(Photo courtesy of: The Daily Campus) “The preachers travel from campus to campus harassing students.”
If UMass Lowell had a rogues’ gallery, then the preachers who come to campus on Sin Awareness Day would undoubtedly make the list. If you spend any amount of time on South Campus during the day, then you know exactly who these individuals are. These preachers will occasionally visit South Campus and loudly preach their beliefs with large cardboard signs; by beliefs, I mean homophobia, transphobia, creationism, being against abortion and being a general opposition to many “modern” phenomena. The Bible and Christianity as a whole are used very sparingly in the selective way that bigots tend to do, and their worldview is defined by the God-fearing Christianity with no biblical basis. I don’t think I’ve ever seen them preach the core tenets of the Bible that could benefit from being spread (not just through Christianity, but as a general ethos), such as loving thy neighbor or finding forgiveness in sin. Even then, UMass Lowell is a university and not a place of worship, and no one should be forced to listen to “religious” teachings unless they personally choose to do so.
As downright annoying as they are, it is also important to remember that their rhetoric can be actively harmful to some UMass Lowell students and faculty. Since this rhetoric frequently devolves into homophobia and transphobia, students and faculty who are part of the LGBTQ+ community quite literally cannot ignore hearing these messages as they walk by. Even though everyone compartmentalizes the Sin Awareness Day preachers as annoying cranks with nothing better to do, any form of hate (especially very, very vocal ones) can still affect an individual’s well-being. My heart especially goes out to first-year students who are part of the LGBTQ+ community; while those of us who have heard them before can brush them off as nuisances, the same cannot be said for those who did not know of the preachers’ existence beforehand.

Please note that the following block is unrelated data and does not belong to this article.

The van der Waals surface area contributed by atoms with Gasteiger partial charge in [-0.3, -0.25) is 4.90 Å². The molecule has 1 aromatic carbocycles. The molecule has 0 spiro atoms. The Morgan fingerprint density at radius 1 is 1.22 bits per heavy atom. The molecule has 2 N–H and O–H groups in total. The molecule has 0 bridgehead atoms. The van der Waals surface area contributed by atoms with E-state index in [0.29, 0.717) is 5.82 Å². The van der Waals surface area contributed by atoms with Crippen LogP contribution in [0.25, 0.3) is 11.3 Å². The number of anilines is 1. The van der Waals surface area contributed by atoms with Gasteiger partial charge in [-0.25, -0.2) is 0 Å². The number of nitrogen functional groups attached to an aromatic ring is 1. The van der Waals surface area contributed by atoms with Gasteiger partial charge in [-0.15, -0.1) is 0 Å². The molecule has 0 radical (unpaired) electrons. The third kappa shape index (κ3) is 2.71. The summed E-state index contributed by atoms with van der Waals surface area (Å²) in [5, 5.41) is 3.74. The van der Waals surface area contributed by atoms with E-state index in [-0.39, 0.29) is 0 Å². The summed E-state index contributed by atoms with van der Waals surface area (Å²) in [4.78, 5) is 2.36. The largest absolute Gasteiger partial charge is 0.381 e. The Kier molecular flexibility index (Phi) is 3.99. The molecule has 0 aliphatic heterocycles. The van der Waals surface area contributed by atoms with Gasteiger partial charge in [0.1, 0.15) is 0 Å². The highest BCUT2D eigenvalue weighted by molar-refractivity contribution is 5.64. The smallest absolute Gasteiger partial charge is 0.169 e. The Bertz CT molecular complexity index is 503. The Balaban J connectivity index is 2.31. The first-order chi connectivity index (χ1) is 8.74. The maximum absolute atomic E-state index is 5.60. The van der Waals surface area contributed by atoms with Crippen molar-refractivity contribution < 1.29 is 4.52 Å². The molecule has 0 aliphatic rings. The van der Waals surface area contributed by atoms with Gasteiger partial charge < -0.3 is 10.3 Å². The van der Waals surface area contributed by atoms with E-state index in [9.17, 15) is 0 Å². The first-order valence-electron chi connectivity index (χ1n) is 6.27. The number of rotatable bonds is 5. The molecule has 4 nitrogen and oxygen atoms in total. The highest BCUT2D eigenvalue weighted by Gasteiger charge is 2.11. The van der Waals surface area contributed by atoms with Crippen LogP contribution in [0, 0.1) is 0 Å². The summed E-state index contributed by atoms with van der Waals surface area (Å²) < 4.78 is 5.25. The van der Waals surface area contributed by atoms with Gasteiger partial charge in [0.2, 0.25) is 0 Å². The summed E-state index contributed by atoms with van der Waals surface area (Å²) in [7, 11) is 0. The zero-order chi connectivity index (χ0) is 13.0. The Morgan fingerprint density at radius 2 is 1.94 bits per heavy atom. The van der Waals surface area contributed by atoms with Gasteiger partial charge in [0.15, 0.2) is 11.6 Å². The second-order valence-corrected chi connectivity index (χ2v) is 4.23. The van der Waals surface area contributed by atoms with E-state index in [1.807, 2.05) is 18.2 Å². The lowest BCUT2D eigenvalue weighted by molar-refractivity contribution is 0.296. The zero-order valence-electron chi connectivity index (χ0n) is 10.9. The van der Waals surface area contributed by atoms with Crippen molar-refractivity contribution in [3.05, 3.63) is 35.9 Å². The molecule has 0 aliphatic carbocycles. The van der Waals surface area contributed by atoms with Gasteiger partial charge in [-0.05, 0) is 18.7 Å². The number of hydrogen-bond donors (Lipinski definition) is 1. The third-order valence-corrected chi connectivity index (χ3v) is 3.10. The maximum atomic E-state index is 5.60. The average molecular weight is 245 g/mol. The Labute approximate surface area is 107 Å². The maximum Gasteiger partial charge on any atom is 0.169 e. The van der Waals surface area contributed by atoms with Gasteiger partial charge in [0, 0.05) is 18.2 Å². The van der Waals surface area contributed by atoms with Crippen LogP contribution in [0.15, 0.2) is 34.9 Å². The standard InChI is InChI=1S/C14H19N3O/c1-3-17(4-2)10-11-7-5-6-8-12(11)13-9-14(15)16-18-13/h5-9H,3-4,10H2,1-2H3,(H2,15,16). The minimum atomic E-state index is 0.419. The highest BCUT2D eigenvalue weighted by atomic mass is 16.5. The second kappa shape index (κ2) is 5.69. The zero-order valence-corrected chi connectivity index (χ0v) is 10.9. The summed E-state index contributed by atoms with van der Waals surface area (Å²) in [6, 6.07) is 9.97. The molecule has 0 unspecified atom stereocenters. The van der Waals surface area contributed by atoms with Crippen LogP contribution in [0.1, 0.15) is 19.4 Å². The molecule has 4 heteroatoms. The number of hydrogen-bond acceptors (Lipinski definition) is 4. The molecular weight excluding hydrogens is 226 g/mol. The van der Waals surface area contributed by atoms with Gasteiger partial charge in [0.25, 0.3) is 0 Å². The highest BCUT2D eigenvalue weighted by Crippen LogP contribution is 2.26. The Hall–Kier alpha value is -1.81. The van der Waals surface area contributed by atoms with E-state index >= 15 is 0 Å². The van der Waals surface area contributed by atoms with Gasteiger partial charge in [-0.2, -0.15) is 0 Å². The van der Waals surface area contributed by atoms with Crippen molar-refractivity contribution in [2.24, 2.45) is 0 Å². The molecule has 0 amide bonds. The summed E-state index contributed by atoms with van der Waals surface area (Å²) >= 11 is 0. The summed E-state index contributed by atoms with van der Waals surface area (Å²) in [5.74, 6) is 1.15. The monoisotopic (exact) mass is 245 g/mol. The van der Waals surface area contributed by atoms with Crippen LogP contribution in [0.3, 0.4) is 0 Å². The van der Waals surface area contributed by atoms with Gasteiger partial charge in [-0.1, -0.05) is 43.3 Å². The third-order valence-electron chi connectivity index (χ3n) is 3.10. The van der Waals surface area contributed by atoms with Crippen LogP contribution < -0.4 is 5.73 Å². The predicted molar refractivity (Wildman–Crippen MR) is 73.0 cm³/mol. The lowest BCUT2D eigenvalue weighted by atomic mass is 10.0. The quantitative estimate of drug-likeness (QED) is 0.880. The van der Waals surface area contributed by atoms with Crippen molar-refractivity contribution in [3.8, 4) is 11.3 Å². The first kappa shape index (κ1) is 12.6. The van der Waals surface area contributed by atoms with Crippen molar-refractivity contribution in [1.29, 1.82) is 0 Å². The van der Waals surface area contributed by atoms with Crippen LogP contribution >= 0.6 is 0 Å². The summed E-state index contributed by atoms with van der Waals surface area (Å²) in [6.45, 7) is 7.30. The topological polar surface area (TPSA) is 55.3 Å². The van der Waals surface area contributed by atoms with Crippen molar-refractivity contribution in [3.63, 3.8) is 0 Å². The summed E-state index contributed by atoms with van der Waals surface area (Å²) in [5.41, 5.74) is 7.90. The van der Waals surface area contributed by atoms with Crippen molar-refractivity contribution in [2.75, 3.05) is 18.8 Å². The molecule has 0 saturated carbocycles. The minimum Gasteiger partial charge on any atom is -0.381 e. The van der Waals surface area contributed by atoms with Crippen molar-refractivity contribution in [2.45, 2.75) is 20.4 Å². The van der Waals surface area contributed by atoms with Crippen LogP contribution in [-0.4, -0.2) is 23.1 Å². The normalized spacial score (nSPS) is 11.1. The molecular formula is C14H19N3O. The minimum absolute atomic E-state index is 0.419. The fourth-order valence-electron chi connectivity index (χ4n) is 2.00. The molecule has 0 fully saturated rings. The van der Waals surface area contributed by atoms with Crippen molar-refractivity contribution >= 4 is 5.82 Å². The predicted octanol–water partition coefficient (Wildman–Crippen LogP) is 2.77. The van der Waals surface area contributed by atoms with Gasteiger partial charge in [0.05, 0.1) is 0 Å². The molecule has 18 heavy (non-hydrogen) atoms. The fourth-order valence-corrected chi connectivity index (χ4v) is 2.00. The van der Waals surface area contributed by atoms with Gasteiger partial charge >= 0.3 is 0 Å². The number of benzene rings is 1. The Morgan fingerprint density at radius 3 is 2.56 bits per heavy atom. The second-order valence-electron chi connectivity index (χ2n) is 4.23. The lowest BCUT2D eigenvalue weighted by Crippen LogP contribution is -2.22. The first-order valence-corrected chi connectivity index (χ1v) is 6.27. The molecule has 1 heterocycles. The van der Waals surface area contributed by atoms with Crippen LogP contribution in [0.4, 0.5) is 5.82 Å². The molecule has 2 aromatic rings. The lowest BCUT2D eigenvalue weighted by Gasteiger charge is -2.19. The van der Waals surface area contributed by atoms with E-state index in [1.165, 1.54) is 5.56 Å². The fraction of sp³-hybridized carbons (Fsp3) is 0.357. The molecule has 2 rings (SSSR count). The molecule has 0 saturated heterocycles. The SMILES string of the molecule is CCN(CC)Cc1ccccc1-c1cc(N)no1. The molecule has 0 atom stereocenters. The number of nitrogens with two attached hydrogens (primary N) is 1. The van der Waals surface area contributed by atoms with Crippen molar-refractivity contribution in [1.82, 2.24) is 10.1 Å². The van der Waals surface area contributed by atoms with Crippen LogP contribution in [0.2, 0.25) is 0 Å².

I do understand that the university is a public space, which means that the preachers are allowed to stay for as long as they would like and not be escorted off. Still, I do think it would be
nice if the university put out a statement saying that what these preachers say does not align with the university’s values and reminding students that they cannot physically remove them from university property. In a world with so much hate as is, it is important for UMass Lowell to do everything in their power to make their campus welcoming to LGBTQ+ students. Fortunately, the UMass Lowell student body has already made this message well-known to the Sin Awareness Days. Students have been ramping up the absurdity and humor in their responses to these preachers in recent years, with this year culminating in two students dressed in banana costumes, loudly preaching about bananas. The Sin Awareness Day preachers actively want to annoy people and goad students into debating them, so responding to them with this sort of chaotic energy genuinely stuns them and leaves them at a loss for words.
Despite the humor in such approaches, it is genuinely heartwarming that UMass Lowell students have started pushing back on these preachers in a way that seems to work. When the two students dressed in banana costumes were present on South Campus, the cheers that other students gave them drowned out the preachers’ voices and sent a loud message that no one was supporting their beliefs in hate or division. It is physically impossible to meet/befriend every single UMass Lowell student, but it is nice knowing that a very significant number of the student body will stand up for themselves as a collective and demand a more open and accepting campus. That, or the banana preachers’ message was too compelling to pass up. The real answer is probably somewhere in the middle.